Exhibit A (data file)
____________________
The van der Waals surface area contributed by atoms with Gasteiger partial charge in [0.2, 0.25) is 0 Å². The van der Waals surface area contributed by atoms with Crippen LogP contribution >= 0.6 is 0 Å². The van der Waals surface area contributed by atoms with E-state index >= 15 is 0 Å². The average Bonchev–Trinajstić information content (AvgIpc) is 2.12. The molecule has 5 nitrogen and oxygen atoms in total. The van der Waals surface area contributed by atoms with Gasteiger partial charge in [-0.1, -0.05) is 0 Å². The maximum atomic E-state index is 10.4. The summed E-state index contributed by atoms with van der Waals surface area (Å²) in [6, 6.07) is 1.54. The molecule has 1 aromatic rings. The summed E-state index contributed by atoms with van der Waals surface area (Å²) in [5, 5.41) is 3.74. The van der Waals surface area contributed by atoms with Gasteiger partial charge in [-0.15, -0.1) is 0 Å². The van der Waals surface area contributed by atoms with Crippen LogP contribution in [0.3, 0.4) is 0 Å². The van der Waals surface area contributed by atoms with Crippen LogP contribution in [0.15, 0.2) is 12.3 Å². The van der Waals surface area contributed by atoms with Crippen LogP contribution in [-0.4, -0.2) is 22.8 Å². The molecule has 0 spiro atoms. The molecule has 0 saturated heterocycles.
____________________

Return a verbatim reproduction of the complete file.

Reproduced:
The van der Waals surface area contributed by atoms with Gasteiger partial charge in [0.2, 0.25) is 0 Å². The van der Waals surface area contributed by atoms with Crippen LogP contribution >= 0.6 is 0 Å². The van der Waals surface area contributed by atoms with E-state index >= 15 is 0 Å². The average Bonchev–Trinajstić information content (AvgIpc) is 2.12. The molecule has 5 nitrogen and oxygen atoms in total. The van der Waals surface area contributed by atoms with Gasteiger partial charge in [-0.1, -0.05) is 0 Å². The maximum atomic E-state index is 10.4. The summed E-state index contributed by atoms with van der Waals surface area (Å²) in [6, 6.07) is 1.54. The molecule has 1 aromatic rings. The summed E-state index contributed by atoms with van der Waals surface area (Å²) in [5, 5.41) is 3.74. The van der Waals surface area contributed by atoms with Gasteiger partial charge in [-0.15, -0.1) is 0 Å². The van der Waals surface area contributed by atoms with Crippen LogP contribution in [0.3, 0.4) is 0 Å². The van der Waals surface area contributed by atoms with Crippen LogP contribution in [0.15, 0.2) is 12.3 Å². The van der Waals surface area contributed by atoms with Crippen LogP contribution in [-0.4, -0.2) is 22.8 Å². The molecule has 0 spiro atoms. The molecule has 0 saturated heterocycles.